Wired/AP Kevin Poulsen and Bradley Manning
For more than six months, Wired's Senior Editor Kevin
Poulsen has possessed -- but refuses to publish -- the key evidence in
one of the year's most significant political stories: the arrest
of U.S. Army PFC Bradley Manning for allegedly acting as WikiLeaks'
source. In late May, Adrian Lamo -- at the same time he was working with
the FBI as a government informant against Manning -- gave Poulsen what
he purported to be the full chat logs between Manning and Lamo in which
the Army Private allegedly confessed to having been the source for the
various cables, documents and video that WikiLeaks released throughout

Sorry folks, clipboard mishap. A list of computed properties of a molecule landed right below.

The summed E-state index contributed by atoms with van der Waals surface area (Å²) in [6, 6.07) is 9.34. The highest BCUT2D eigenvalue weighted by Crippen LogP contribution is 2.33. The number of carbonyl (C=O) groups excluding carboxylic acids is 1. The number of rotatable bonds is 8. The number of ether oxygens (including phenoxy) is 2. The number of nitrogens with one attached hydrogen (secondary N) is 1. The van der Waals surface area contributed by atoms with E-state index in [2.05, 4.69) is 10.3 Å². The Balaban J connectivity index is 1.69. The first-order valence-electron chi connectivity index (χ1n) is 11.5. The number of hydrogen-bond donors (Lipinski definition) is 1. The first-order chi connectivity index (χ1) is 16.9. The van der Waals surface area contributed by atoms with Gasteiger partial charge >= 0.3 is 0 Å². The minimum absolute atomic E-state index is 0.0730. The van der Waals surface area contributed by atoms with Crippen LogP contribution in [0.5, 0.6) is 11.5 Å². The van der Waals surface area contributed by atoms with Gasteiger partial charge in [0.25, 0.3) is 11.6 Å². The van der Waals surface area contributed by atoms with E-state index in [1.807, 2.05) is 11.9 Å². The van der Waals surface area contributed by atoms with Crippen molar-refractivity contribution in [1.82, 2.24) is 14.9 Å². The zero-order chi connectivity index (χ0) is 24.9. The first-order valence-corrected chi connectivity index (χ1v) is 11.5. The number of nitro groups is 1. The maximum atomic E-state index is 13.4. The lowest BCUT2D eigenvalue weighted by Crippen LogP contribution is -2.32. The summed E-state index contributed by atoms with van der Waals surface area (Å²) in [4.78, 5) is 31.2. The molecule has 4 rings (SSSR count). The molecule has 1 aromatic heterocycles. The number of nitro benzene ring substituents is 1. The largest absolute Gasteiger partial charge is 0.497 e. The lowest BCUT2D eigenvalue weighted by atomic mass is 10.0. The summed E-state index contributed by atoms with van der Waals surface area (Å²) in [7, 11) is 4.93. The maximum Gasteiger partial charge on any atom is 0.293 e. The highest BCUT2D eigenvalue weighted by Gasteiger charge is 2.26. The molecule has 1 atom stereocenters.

this year. In interviews with me in June, both Poulsen and Lamo confirmed that Lamo placed no substantive restrictions on Poulsen with regard to the chat logs: Wired was and remains free to publish the logs in their entirety.
Despite that, on June 10, Wired published what it said was only "about 25 percent" of those logs,
excerpts that it hand-picked. For the last six months, Poulsen has not
only steadfastly refused to release any further excerpts, but worse, has
refused to answer questions about what those logs do and do not
contain. This is easily one of the worst journalistic disgraces of the
year: it is just inconceivable that someone who claims to be a
"journalist" -- or who wants to be regarded as one -- would actively
conceal from the public, for months on end, the key evidence in a
political story that has generated headlines around the world.
To read the rest of this critical article, go to Salon
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